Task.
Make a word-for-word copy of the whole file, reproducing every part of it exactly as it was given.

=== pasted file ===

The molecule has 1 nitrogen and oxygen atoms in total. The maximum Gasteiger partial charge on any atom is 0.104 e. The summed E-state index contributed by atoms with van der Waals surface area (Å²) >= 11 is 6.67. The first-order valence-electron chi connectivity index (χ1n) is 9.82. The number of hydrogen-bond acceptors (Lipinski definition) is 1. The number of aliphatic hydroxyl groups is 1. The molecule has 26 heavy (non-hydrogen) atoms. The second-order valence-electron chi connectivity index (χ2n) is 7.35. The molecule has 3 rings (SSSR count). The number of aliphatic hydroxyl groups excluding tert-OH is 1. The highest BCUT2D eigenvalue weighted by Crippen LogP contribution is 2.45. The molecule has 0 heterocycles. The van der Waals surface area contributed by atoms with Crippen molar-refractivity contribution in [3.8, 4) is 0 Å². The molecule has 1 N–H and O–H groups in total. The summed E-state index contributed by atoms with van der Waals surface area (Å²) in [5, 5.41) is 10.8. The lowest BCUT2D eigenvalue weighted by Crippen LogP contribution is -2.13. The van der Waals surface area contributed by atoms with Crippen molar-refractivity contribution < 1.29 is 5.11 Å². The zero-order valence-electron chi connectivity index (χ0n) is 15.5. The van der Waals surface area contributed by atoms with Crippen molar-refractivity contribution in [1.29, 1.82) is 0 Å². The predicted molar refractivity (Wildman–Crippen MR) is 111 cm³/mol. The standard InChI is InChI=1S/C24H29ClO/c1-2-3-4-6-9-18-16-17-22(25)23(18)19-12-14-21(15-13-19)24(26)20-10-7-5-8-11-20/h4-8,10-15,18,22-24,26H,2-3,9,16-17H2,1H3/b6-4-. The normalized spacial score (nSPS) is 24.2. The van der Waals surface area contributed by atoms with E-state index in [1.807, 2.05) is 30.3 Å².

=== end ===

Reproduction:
The molecule has 1 nitrogen and oxygen atoms in total. The maximum Gasteiger partial charge on any atom is 0.104 e. The summed E-state index contributed by atoms with van der Waals surface area (Å²) >= 11 is 6.67. The first-order valence-electron chi connectivity index (χ1n) is 9.82. The number of hydrogen-bond acceptors (Lipinski definition) is 1. The number of aliphatic hydroxyl groups is 1. The molecule has 26 heavy (non-hydrogen) atoms. The second-order valence-electron chi connectivity index (χ2n) is 7.35. The molecule has 3 rings (SSSR count). The number of aliphatic hydroxyl groups excluding tert-OH is 1. The highest BCUT2D eigenvalue weighted by Crippen LogP contribution is 2.45. The molecule has 0 heterocycles. The van der Waals surface area contributed by atoms with Crippen molar-refractivity contribution in [3.8, 4) is 0 Å². The molecule has 1 N–H and O–H groups in total. The summed E-state index contributed by atoms with van der Waals surface area (Å²) in [5, 5.41) is 10.8. The lowest BCUT2D eigenvalue weighted by Crippen LogP contribution is -2.13. The van der Waals surface area contributed by atoms with Crippen molar-refractivity contribution < 1.29 is 5.11 Å². The zero-order valence-electron chi connectivity index (χ0n) is 15.5. The van der Waals surface area contributed by atoms with Crippen molar-refractivity contribution in [1.29, 1.82) is 0 Å². The predicted molar refractivity (Wildman–Crippen MR) is 111 cm³/mol. The standard InChI is InChI=1S/C24H29ClO/c1-2-3-4-6-9-18-16-17-22(25)23(18)19-12-14-21(15-13-19)24(26)20-10-7-5-8-11-20/h4-8,10-15,18,22-24,26H,2-3,9,16-17H2,1H3/b6-4-. The normalized spacial score (nSPS) is 24.2. The van der Waals surface area contributed by atoms with E-state index in [1.807, 2.05) is 30.3 Å².